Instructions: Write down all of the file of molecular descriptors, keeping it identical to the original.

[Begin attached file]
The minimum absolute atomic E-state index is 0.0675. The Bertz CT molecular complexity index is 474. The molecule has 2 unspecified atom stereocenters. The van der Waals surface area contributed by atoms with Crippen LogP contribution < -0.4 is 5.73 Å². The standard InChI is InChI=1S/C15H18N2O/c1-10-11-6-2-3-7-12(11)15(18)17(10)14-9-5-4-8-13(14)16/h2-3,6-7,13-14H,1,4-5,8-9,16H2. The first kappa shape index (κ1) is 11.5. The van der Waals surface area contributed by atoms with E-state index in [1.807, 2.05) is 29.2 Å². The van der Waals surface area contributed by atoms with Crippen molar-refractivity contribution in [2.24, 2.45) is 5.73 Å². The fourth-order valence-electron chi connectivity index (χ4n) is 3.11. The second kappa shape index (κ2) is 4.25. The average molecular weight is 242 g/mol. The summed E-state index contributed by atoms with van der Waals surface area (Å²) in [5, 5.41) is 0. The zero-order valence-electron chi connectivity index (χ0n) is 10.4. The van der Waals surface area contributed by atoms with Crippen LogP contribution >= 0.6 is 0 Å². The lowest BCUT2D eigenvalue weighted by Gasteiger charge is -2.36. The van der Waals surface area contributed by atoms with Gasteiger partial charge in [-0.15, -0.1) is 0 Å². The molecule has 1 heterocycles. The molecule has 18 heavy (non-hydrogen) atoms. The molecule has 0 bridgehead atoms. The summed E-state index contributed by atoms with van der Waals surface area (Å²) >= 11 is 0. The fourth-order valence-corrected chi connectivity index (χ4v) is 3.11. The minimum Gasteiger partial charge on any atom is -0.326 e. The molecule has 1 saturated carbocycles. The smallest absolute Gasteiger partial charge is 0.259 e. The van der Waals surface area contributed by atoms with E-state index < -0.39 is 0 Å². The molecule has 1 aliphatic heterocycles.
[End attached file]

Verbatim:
The minimum absolute atomic E-state index is 0.0675. The Bertz CT molecular complexity index is 474. The molecule has 2 unspecified atom stereocenters. The van der Waals surface area contributed by atoms with Crippen LogP contribution < -0.4 is 5.73 Å². The standard InChI is InChI=1S/C15H18N2O/c1-10-11-6-2-3-7-12(11)15(18)17(10)14-9-5-4-8-13(14)16/h2-3,6-7,13-14H,1,4-5,8-9,16H2. The first kappa shape index (κ1) is 11.5. The van der Waals surface area contributed by atoms with E-state index in [1.807, 2.05) is 29.2 Å². The van der Waals surface area contributed by atoms with Crippen molar-refractivity contribution in [2.24, 2.45) is 5.73 Å². The fourth-order valence-electron chi connectivity index (χ4n) is 3.11. The second kappa shape index (κ2) is 4.25. The average molecular weight is 242 g/mol. The summed E-state index contributed by atoms with van der Waals surface area (Å²) in [5, 5.41) is 0. The zero-order valence-electron chi connectivity index (χ0n) is 10.4. The van der Waals surface area contributed by atoms with Crippen LogP contribution >= 0.6 is 0 Å². The lowest BCUT2D eigenvalue weighted by Gasteiger charge is -2.36. The van der Waals surface area contributed by atoms with Gasteiger partial charge in [-0.15, -0.1) is 0 Å². The molecule has 1 heterocycles. The molecule has 18 heavy (non-hydrogen) atoms. The molecule has 0 bridgehead atoms. The summed E-state index contributed by atoms with van der Waals surface area (Å²) >= 11 is 0. The fourth-order valence-corrected chi connectivity index (χ4v) is 3.11. The minimum Gasteiger partial charge on any atom is -0.326 e. The molecule has 1 saturated carbocycles. The smallest absolute Gasteiger partial charge is 0.259 e. The van der Waals surface area contributed by atoms with E-state index < -0.39 is 0 Å². The molecule has 1 aliphatic heterocycles.